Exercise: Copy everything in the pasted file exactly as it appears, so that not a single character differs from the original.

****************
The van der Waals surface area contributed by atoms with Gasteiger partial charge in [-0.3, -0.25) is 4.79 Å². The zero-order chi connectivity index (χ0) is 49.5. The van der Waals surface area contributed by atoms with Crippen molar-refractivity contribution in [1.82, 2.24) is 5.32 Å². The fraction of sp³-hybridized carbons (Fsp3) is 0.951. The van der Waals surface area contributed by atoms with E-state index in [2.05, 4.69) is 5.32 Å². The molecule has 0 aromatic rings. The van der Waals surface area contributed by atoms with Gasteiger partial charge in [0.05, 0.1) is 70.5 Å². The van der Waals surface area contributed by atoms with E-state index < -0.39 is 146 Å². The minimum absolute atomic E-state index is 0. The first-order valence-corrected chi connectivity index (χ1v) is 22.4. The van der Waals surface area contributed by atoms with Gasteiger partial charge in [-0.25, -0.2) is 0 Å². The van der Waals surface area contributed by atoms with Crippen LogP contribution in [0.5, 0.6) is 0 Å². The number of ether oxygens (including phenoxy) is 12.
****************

The van der Waals surface area contributed by atoms with Gasteiger partial charge in [-0.3, -0.25) is 4.79 Å². The zero-order chi connectivity index (χ0) is 49.5. The van der Waals surface area contributed by atoms with Crippen molar-refractivity contribution in [1.82, 2.24) is 5.32 Å². The fraction of sp³-hybridized carbons (Fsp3) is 0.951. The van der Waals surface area contributed by atoms with E-state index in [2.05, 4.69) is 5.32 Å². The molecule has 0 aromatic rings. The van der Waals surface area contributed by atoms with Gasteiger partial charge in [0.05, 0.1) is 70.5 Å². The van der Waals surface area contributed by atoms with E-state index < -0.39 is 146 Å². The minimum absolute atomic E-state index is 0. The first-order valence-corrected chi connectivity index (χ1v) is 22.4. The van der Waals surface area contributed by atoms with Gasteiger partial charge in [-0.25, -0.2) is 0 Å². The van der Waals surface area contributed by atoms with Crippen LogP contribution in [0.5, 0.6) is 0 Å². The number of ether oxygens (including phenoxy) is 12.